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These opinions are mine and don’t necesarily reflect those of my employer, Greenport Harbor Brewing, but I take great pride in brewing craft beer for a living. I take comfort in brewing beer at Greenport Harbor Brewing, where we made the decision to reject the opportunity to have another brewery brew our beer. While it might seem obvious that a business that calls itself a brewery should actually brew beer, there are far too many “breweries” that brew little, if any, of their own beer. Although the Brewer’s Association trade group reported an overall drop in contract brewing in 2012, the local prevalence “breweries” hiring other breweries to produce some or all of their beer is particularly troubling. From an economic and practical standpoint contract brewing is very tempting. By outsourcing production, contract brewing not only lowers the capital and experience thresholds for entry into the brewing industry, it allows established…

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During our summer recess/hiatus last week, Ben O’Donnell wrote a blog post titled “The Big Grapple: Can Long Island Wines Get Some Respect?” If you’re at all intersted in Long Island wine — or most any emerging region, really — I’d encourage you to read it. Because it’s part of the Wine Spectator’s blog, you needn’t be a subscriber to access it. I read it while I was away — and honestly didn’t think much of it. I’m not familiar with Mr. O’Donnell or his previous work, and the topics he covers are generally known (most for many years). In short, there really isn’t anything new here and I’m left wondering what the point is, honestly. Been there, done that. But, the past, present and future of Long Island wine is something I consider daily. I wasn’t going to mention it here on the site at all, until Kareem Massoud,…

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As the owner of a technology start-up dedicated to promoting local foods, I suppose I should have been offended by the remarks made last week by chefs Thomas Keller and Adoni Luis Aduriz in their New York Times interview with Julia Moskin. In the interview, which is excerpted in Moskin’s article, Keller and Aduriz, the award-winning executive chefs, respectively, of The French Laundry in Yountville, California and Mugaritz in northern Spain, disclaim any responsibility for supporting local farming or sustainable agriculture. In one passage, Keller questions whether it is his responsibility, given the small number of people he feeds, “to worry about carbon footprint?” In another, Aduriz’s opines that to align oneself “entirely with the idea of sustainability makes chefs complacent and limited.” Oddly enough, I found myself only mildly irritated by Keller and Aduriz’s statements. At least as excerpted in Moskin’s article, Keller and Aduriz glibly dismiss doctrinaire locavorism,…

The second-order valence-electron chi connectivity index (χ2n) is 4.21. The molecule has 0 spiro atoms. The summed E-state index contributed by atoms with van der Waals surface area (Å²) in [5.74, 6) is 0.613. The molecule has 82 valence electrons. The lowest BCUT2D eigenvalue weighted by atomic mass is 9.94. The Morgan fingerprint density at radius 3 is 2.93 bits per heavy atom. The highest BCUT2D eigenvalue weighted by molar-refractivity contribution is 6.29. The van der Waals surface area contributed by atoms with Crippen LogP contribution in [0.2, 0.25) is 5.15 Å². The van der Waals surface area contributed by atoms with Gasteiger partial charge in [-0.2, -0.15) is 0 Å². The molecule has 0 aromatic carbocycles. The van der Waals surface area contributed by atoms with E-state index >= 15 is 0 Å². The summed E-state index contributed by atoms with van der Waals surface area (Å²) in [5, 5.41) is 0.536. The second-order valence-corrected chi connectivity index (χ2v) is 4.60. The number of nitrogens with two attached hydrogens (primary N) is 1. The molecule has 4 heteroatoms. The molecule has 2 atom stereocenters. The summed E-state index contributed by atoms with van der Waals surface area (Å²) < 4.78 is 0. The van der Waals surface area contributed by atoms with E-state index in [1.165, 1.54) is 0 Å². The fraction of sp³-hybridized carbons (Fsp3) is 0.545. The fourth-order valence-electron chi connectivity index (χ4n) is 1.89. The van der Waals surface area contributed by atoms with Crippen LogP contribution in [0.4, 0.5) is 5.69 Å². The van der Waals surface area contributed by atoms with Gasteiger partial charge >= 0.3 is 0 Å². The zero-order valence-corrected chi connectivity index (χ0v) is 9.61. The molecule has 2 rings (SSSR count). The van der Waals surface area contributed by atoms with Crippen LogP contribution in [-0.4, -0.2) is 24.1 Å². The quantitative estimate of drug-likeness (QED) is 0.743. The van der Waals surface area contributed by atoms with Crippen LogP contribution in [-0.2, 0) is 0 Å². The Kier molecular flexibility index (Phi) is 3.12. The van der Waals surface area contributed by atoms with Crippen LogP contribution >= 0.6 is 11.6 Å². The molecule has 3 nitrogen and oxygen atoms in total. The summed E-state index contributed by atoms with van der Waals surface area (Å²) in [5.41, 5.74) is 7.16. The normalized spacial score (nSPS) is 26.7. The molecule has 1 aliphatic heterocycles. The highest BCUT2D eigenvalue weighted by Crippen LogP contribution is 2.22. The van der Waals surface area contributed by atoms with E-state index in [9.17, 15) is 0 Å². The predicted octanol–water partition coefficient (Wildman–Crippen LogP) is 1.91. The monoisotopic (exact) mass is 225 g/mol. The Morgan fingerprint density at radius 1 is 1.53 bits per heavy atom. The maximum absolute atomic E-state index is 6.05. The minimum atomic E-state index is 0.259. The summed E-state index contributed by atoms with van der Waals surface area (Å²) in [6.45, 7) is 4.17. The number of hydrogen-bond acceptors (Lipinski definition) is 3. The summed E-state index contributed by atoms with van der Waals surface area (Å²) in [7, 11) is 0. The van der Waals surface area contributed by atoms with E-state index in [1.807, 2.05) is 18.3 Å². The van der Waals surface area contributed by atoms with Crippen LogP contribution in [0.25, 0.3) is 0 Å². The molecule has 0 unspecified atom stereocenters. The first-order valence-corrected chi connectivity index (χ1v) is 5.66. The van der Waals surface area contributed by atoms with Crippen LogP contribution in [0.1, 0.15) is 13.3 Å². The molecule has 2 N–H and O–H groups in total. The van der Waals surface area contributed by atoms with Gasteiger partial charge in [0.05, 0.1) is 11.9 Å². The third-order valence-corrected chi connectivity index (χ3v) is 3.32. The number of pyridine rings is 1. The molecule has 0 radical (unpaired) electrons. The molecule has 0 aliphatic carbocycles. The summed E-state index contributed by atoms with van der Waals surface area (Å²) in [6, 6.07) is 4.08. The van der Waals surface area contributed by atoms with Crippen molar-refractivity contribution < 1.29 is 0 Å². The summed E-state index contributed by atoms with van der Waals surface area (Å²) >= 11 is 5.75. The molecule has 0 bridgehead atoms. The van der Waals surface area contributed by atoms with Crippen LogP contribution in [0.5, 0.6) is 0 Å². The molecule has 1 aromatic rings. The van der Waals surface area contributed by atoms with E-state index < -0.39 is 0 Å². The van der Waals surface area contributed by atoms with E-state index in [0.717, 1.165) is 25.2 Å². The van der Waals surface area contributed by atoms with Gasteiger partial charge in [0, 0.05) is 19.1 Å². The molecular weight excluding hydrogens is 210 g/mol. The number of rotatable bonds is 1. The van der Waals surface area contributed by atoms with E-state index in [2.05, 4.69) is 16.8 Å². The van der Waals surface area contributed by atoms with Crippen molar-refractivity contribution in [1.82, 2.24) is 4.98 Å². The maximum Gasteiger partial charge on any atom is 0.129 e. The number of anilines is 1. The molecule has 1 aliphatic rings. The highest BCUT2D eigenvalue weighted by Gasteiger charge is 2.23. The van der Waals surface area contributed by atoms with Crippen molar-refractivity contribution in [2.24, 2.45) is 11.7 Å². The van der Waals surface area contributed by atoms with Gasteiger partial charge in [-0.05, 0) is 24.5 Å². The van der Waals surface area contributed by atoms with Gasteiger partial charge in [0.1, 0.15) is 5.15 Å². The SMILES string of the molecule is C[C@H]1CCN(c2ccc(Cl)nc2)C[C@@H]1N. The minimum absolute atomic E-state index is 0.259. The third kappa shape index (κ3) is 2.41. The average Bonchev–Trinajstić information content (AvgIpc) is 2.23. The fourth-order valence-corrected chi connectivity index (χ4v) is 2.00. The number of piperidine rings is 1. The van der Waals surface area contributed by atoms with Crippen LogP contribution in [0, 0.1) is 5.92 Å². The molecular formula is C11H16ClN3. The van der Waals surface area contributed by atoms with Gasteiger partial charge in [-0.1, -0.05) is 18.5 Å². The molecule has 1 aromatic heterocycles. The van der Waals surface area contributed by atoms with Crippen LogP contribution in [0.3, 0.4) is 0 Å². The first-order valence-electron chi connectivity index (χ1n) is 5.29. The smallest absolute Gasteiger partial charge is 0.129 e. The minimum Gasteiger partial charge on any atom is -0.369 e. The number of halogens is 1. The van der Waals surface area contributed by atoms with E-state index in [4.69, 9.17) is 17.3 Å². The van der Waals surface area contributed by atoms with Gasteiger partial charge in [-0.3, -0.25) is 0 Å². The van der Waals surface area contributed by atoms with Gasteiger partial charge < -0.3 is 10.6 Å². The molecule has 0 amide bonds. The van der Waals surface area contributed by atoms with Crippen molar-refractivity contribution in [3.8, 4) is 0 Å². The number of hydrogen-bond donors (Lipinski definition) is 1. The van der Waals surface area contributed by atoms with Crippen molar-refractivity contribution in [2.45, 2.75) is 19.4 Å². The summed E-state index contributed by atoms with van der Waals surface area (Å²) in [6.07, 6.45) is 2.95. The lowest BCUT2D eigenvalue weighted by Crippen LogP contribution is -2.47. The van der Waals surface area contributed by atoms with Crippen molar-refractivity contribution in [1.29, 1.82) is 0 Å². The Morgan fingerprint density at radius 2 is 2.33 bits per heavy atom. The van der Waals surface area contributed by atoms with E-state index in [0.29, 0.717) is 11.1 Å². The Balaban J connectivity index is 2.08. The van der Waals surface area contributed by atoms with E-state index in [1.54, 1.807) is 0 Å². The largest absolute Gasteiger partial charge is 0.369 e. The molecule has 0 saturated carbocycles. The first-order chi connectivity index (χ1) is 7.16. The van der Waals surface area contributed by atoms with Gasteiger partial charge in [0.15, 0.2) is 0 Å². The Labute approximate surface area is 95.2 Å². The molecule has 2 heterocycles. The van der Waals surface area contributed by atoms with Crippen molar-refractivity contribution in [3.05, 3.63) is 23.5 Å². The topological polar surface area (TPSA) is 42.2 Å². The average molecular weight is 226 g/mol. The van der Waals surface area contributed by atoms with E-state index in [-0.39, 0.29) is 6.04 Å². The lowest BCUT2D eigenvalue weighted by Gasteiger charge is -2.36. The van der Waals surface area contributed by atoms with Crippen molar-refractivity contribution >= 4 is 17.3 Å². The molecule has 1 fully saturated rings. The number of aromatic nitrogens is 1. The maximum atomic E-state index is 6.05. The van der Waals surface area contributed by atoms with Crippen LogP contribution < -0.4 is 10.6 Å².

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As the head of a winery, I am very frequently asked about terroir.  Does the concept really exist?  Is it real? Of course it is, I answer, but it’s difficult to understand.  But, it has actually helped me to define myself while I strive to better my knowledge of wines.  Finding terroir in wine is an existential and personal study, and very rewarding. For me, it sharpens the mind — here your senses are tested along with your memory, as you try to find nuances in a wine, and categorize them.  While you sniff and swirl the glass, you are digging in the earth a bit, eliminating from your mental picture of it that which you already know (it was cool, it was hot, it was in oak, it was in steel etc.) and trying to find the essence of the wine that man or winemaker cannot erase from it.…

By John Ingle, Heron Hill Winery As a winery owner and grape grower for over 35 years in the Finger Lakes Region, I have witnessed the growth of our industry from a dozen wineries in the ‘70s to over 100 now. I have also seen the significant increase in tourism in the Finger Lakes. This growth represents a focused and diligent effort to create two of the most viable profit centers, wineries and tourism, in the New York economy. For years, families and friends have united here over the lakes, the land, and the wine – to see it all go away over shale gas drilling – a.k.a. “fracking” – would be a tragedy. Out of my appreciation and dependence upon the lakes, I have implemented sustainable practices in my vineyards – always trying to control the negative impact on the water. This is often times more expensive, and labor-intensive,…